This raft transmits culture to the Documenta.

Four rowers pull “citizenship” through the Havel. dpa / summer

This ship is striking: as the backdrop to the sequel to the Hollywood movie “Waterworld.” Only Kevin Costner is missing. Building the roof of a former warehouse converted into a moving catamaran weighing 18 tons. Solar collectors power the Citizenship’s electric motor, eight old bikes drive a screw, and rowing clubs along the road want to pull the construction, built in the shape of a trimaran. Up to 13 people on board also depend on help from shore for supplies. Twenty artist groups prepared for cultural encounters at 55 stations. Because Citizenship is leaving Berlin this evening at 6 pm to attend the “Documenta” art exhibition (18 June – 25 September) in Kassel.

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An inverted gable roof is almost a ship. Although cultural projects have been developed under the roof for many years, the construction and spirit are ripe for art. “Citizenship” at the Berlin Center for Arts and Statistics takes the idea on a 55-day journey across rivers and canals with cultural events from place to place to Kassel.

The roof of the Moabit warehouse was reconstructed for the raft

“The document revolves around topics that transcend classical art forms,” says Matthias Einhoff during a “citizenship” driving test in Berlin. The 50-year-old makes up the artist group KUNStrePUBLIK alongside Philip Hurst (49) and Harry Sacks (47), who together founded the Center for Art and Urbanism ten years ago. The Berlin artists have worked together for many years with the Indonesian artist group Ruangrupa, which organizes the document as a team.

Ruangrupa asked the groups invited to Documenta to ask themselves what they have the most. The answer from Berlin: “We have one roof too much!” The rooftop of the center in a former warehouse of the cargo terminal on Siemens Street in Moabit was to make way for a planned expansion. For a year and a half, the concept was developed first, and then the “citizenship” building was developed. So far, 300 to 400 people have worked on the project. From about 220,000 euros for the project, 180,000 euros comes from the document’s budget.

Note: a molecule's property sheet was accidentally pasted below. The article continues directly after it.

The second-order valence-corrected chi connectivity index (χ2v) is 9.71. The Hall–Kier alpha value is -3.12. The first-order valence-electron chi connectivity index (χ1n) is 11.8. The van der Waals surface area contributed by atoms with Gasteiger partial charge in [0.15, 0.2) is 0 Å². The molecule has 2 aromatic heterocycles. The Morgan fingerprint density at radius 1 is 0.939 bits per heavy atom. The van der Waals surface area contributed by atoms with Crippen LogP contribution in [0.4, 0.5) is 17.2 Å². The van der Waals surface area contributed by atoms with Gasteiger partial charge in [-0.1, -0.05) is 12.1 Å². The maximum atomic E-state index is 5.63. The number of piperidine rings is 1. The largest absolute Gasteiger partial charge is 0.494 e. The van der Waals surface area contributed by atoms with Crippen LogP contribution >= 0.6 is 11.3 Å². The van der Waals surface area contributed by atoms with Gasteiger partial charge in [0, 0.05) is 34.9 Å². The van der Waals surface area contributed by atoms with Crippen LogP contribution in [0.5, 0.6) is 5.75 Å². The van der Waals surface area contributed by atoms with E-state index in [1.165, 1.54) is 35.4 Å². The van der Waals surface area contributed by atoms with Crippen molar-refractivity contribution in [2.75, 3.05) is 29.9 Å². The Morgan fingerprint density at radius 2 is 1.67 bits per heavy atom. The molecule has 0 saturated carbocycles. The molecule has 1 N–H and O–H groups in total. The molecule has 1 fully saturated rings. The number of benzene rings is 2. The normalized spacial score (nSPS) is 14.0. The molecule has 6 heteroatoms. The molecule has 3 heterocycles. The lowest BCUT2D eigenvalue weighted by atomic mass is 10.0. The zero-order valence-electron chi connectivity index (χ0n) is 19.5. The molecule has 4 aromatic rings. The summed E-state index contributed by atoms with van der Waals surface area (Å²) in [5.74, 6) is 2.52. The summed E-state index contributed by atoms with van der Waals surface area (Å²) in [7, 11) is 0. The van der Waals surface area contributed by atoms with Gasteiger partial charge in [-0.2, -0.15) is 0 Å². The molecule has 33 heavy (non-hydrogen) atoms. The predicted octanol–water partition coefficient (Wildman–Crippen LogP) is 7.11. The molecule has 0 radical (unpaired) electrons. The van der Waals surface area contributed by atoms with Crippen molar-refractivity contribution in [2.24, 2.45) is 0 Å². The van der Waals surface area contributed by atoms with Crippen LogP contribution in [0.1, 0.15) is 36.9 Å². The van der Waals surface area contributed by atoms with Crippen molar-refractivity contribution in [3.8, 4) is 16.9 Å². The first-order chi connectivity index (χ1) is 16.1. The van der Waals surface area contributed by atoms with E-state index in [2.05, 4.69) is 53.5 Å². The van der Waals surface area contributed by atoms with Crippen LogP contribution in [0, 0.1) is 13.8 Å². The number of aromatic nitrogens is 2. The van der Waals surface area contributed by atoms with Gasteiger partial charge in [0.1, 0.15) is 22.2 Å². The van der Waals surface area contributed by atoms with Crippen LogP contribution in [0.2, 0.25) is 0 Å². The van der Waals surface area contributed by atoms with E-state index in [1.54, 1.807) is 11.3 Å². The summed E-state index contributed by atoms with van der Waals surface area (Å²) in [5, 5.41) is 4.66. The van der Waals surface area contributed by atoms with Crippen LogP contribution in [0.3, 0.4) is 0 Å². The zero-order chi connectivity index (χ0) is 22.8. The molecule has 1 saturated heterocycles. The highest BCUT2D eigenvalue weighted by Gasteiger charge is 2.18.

The artist trio Philip Hurst (LR), Harry Sacks, and Matthias Einhoff saddled the attached bikes aboard the Citizenship. dpa / summer

Citizenship is designed to be sustainable in the sense of a document. Solar collectors feed the electric motor, and the technology was installed by Roland Gaber of the Fraunhofer Institute for Energy Economics and Energy System Technology in Kassel with three electricians from Volkswagen.

A raft-like boat is also dependent on mechanics. Eight old bikes fixed to the wooden deck and driven with a bolt. The demand for extremely strong support is great. “We’re fully booked for the first three weeks,” Einhoff says. His eyes are fixed on the speedometer of the application. The bikes managed to hit 1.6 km/h during testing.

Quadruple adjusts the raft in motion

There is also support from the outside: rowing clubs along the road want to withdraw the construction, which is built in the shape of a trimeran. During a test drive, the towing device was tested with a quad boat from the Berlin Rowing Club.

Even a combination of electric motors and bicycles plus rowers may not be enough in places on the road where there is a lot of current. Einhoff calculates: “At ten kilometers per hour against the current, things narrow.” The word “Weser” is pronounced with due respect to “citizenship”. According to the route plan, 15-20 kilometers should be covered per day.

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Arc dull causes problems. During a test drive, the electric motor rips itself off the anchor. These maneuvering aids can be especially important in narrow river sections or narrow canals. The 18-ton “national” is rather slow. With a length of 16 meters, the construction is still in the sports boat sector, the width of six and a half meters is the “lock size”. Improvisation is not for federal waterways, highways under inland waterways.

The ship “Citizenship” of the “Waziqa” project was removed from the port with the help of the Tegelort rowing club. dpa / summer

For the first ten days of the trip, Julia Blauert was at the helm as captain. The 38-year-old brings relevant experience to the water art project. In 2014, as Artistic Director, she spent seven months sailing “Kojo” from Frankfurt through the Main and the Danube to the Black Sea. At stations such as Vienna, Budapest or Belgrade and at automatic stops, the steel boat has become the stage and exhibition space for many cultural projects.

20 groups of artists prepared for cultural encounters in 55 stations

Up to 13 people aboard the “nationality” also rely on help from shore along the way for supplies. The willingness to joint ventures and support seems great on the journey stops. “The mayors of the places we wrote were reacting with enthusiasm,” says Einhoff.

Twenty artist groups prepared for cultural encounters at 55 stations. They join Citizenship and meet interested people and local art groups. “Something new is emerging from our bubble meetings and local bubbles and will reinforce the boat’s commonality,” says Einhoff. It is about music with self-made instruments, made from materials that can be found on the trip.

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The art project flows through its journey. Citizenship will arrive in Kassel in the middle of the document period. There, visitors can then view the results of artistic discussion during excursions through Fulda – and participate in new projects.

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